Now, again we have to apply the procedure recursively on the number 00. Here we have to generate a number smaller than 00 with 0 number of set bits. This is not possible. So, this will act as a base case for recursion. So, we have generated all the numbers that are smaller than 1100 and have 2 set bits. These are 0110, 0101, 0011, 1001, and 1010. So, our answer will be 5 as there are a total of 5 numbers that are less than 1100 and have the same number of set bits as it has.

We request you refer to the solution video to understand the above procedure with the same and a lot more examples to make your concept crystal clear. Let us talk about the base case also.

Base Case

We have talked about the base case in our example when we reached 00. This was a situation when we used to return from recursion as we have to find a number smaller than 00 with 0 set bits. So, what exactly is the base case? Coming of 00 is not a base case. The base case is when we get a number such that we cannot find any number smaller than that number with the same number of set bits as the given number. For example: let us take the input as 1001011. The diagram below shows the application of the recursive procedure.

Here, we have a situation when we reach at 11. We have to generate all the numbers that are smaller than 11 and have the same number of set bits as 11. Since there is no number smaller than 11 with 2 set bits, we have to return from the recursion in this case.

So, whenever we reach a situation where we cannot generate a smaller number with the same number of set bits, that will be our base case.

So, dear reader, we hope that you have understood the above procedure completely. If you have any doubts about it, refer to the solution video to understand till here completely. Now that we have understood everything, let's have an overview of the code first.

Overview of the Code

Before we directly jump into the code let us have an overview of the procedure that we will follow to code here.

First of all, we will make a function to count the number of set bits using Kernighan's algorithm. We need to count the number of set bits of the number to know how many set bits are there in our number.

We will pass three parameters to the solution function. One will be the input number, the second will be the number of set bits and the last will be the index on which we are currently working. We have passed 63 (look at the main function of the code below) because there are 64 bits in the long integer. To understand this, refer to the solution video.

After this, we will apply the above procedure. If the i^{th} bit that we are at is a set bit, we can apply the recursive procedure as told above and if it is not the case, we can count ^{n}C_{r} ways. So, we will have to write a separate function for it as well.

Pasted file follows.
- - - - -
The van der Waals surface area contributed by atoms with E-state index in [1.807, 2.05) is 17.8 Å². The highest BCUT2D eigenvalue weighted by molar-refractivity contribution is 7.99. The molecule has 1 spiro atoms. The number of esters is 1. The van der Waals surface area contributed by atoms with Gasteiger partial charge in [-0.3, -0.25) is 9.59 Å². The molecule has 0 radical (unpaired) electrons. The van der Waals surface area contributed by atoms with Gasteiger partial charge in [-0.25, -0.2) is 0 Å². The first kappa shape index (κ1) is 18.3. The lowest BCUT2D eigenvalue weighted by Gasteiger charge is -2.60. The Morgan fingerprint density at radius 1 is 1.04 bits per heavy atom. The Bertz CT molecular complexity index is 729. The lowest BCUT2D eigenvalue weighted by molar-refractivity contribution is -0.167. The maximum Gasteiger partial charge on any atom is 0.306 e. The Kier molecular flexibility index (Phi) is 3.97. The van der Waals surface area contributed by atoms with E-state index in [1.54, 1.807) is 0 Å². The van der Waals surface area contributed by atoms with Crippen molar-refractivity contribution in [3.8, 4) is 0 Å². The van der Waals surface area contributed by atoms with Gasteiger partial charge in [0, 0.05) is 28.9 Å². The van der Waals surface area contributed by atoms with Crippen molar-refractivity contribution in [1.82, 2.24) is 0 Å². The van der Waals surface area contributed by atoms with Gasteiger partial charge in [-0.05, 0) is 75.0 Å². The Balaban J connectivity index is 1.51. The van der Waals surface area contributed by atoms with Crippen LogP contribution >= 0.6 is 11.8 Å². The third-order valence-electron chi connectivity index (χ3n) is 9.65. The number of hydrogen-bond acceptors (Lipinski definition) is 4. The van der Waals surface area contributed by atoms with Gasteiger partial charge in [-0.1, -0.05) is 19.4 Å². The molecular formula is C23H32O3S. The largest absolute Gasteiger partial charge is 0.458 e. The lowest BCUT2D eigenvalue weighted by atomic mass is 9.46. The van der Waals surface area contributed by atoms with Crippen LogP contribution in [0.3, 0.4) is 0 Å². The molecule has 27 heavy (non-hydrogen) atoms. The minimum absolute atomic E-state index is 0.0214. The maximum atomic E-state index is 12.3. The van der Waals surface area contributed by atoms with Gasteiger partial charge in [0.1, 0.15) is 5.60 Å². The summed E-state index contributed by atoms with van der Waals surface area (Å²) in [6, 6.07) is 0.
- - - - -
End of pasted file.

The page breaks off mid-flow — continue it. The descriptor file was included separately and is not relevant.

Now that you have the overview of the code and what we have to do in it, let us write the code.

import java.io.*;
import java.util.*;
public class Main {
public static long ncr(long n, long r){
if(n < r){
return 0L;
}
long res = 1L;
for(long i = 0L; i < r; i++){
res = res * (n - i);
res = res / (i + 1);
}
return res;
}
public static long solution(long n, int k, int i) {
if(i == 0){
return 0;
}
long mask = 1L << i;
long res = 0;
if((n & mask) == 0){
res = solution(n, k, i - 1);
} else {
long res1 = solution(n, k - 1, i - 1);
long res0 = ncr(i, k);
res = res1 + res0;
}
return res;
}
public static int csb(long n){
int res = 0;
while(n > 0){
long rsb = n & -n;
n -= rsb;
res++;
}
return res;
}
public static void main(String[] args) {
Scanner scn = new Scanner(System.in);
long n = scn.nextLong();
int k = csb(n);
System.out.println(solution(n, k, 63));
}
}

java;
true";

We recommend you refer to the solution video to understand the above code and its explanation in depth. Now that we have discussed everything, let's analyze the time and space complexity.

Analysis

Time Complexity:

O(log(N)) where N represent the given number.

Space Complexity:

O(log(N)) where N represent the given number.

So, dear reader, we hope that you have understood the complete procedure. If you still have any doubts regarding anything, refer to the complete solution video to clear all your doubts. With this, we have completed this problem.

Here are some suggestions from our side that you do not want to miss:

We highly recommend you watch the complete solution video once as we have discussed a lot of examples in that video which will cover all your doubts and even the corner test cases will be covered which probably you have not thought about that much.

We also recommend you watch Kerningham's Algorithm Video to understand how we have counted the set bits in the input number if you do not know this algorithm till now. So, keep practicing and moving forward. Till then, Happy Coding!!!